Movement 1: Moderato
Movement 2: Allegretto
Movement 3: Adagio
In consultations with Druzhinin during the process of composition, Shostakovich described the first movement of the Sonata as a ‘novella’, perhaps in recognition of its free-flowing three-part form. Here, as in many of his late works, atmosphere and tension are generated by the friction between twelve-note themes (as at the piano’s first entry) and images of pure diatonicism (such as the bare perfect fifths of the viola’s opening statement, which metastasize into perfect-fourth two-note chords at the end of the movement).
The scherzo-like second movement recycles the opening music from Shostakovich’s abandoned wartime opera on Gogol’s The Gamblers, a tale of card-sharps duped by their intended victim. In character this movement begins halfway between a polka and a quick march; the later stages are newly composed.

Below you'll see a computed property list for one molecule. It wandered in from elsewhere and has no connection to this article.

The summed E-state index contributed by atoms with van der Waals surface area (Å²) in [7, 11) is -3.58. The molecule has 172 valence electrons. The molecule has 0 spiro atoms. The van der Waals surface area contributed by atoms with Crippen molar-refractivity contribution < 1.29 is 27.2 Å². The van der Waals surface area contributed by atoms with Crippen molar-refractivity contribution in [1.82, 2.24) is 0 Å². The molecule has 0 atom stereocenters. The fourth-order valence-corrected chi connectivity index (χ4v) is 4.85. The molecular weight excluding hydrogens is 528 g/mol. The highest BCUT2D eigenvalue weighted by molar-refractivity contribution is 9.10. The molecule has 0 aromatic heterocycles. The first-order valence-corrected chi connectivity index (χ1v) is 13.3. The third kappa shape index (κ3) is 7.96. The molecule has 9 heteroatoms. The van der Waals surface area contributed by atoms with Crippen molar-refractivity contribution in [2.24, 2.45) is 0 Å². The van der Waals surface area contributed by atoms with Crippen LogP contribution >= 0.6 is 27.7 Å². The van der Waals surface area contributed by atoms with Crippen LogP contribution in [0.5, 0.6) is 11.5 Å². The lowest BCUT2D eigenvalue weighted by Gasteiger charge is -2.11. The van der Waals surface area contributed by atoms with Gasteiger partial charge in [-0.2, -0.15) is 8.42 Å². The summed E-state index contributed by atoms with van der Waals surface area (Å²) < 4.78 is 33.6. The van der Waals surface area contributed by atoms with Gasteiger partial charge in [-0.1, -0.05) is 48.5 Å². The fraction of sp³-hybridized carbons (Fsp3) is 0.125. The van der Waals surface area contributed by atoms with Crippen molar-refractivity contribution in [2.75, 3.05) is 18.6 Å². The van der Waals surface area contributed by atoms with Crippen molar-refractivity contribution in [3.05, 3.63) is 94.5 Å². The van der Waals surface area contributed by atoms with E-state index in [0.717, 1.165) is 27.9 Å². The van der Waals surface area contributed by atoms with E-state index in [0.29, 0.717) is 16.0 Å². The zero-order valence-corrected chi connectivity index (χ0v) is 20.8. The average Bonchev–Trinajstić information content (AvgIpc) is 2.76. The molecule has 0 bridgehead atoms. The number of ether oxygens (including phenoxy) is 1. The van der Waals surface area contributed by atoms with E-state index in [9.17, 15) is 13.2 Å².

Most thought-provoking of all is the Adagio finale, which takes as its starting point the bleak viola lines from the middle of the second movement. As the finale gets under way Shostakovich paraphrases the famous opening movement of Beethoven’s ‘Moonlight’ Sonata, drawing attention to the kinship between its repeated-note motif and his own favourite funereal intonations. At the heart of this movement is a passage of extreme austerity built on note-for-note quotations, mainly found in the piano left-hand part, from Shostakovich’s Second Violin Concerto and all fifteen of his symphonies in sequence. There could scarcely be a clearer indication that he knew—or at least suspected—that this would be his last work. On the last page the clouds clear, allowing yet another self-quotation to come through; this is the main theme of the early Suite for two pianos, Op 6, a work dedicated by its sixteen-year-old composer to the memory of his recently deceased father. The ‘radiance’ (the composer’s own description) of this transfigured C major, with its strong autobiographical associations, recalls the conclusion of Andrey Tarkovsky’s famous science-fiction film Solyaris (1972), where the main character is reunited with his dead father on the mysterious inter-planetary entity that has the power to realize the subconscious desires of those who contemplate it.
from notes by David Fanning © 2012